Improvements to the technical assistance and support services available to the sector and establishing associations, platforms and networks amongst SMFEs will also be beneficial. In Brazil, extensive support services for smallholders have been provided in some parts of the country, and by forming forest enterprises families have been able to collaborate and share costs to form financially viable businesses. In Ghana the National Board for Small-scale Industry, Business Advisory Centres and Rural Technology Facilities have empowered trade organisations, strengthened small enterprises and improved skills and access to technology.
Despite some successful initiatives, looking across the four countries reviewed, progress with improving legality amongst the small-scale sector has been slow. However, by making a convincing case for the role that SMFEs can play in sustainable rural development, governments can utilise the sector to help combat the growing challenges of climate change, environmental degradation and social change.
The UN Sustainable Development Goals (SDGs) could provide increased support for the small-scale forest sector as many of the goals apply directly to SMFEs. These include ending poverty and hunger, promoting sustainable economic growth, jobs and sustainable production and consumption patterns, as well as taking action against climate change and protecting terrestrial ecosystems. By bringing attention to the sector and increasing availability of resources, they could help shift some of the incentives, particularly for governments, that have meant smaller forest operators have often been neglected in many countries.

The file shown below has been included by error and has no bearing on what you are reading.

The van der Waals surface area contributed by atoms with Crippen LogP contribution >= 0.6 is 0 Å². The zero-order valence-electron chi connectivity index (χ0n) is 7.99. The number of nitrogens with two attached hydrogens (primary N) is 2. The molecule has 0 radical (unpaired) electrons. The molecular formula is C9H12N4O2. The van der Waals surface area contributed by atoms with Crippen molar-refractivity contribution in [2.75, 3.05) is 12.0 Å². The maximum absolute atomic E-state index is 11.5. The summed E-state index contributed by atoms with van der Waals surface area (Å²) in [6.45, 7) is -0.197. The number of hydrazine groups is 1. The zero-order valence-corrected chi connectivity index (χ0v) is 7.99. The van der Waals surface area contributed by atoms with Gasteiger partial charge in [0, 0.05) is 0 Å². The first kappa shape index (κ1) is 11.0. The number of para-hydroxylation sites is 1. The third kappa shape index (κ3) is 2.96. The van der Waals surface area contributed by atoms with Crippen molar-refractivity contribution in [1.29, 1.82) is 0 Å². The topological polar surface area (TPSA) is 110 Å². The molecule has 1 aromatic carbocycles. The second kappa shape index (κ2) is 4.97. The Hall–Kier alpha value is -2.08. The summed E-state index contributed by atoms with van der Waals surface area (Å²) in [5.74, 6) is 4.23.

Progress of the SDGs will be measured through a set of global indicators and countries can also implement their own national-level indicators. Developing small-scale forest sector specific indicators could play a big role in establishing sustainable economies and contribute to each country’s ability to fulfill the SDGs. These sector specific indicators could relate to security of tenure; existence of a clear and appropriate legal and policy framework; availability of technical and administrative assistance; good physical infrastructure, access to information and finance, and access to a market. They could also include: the size of the sector, level of formality, contribution to overall timber production and to the economy.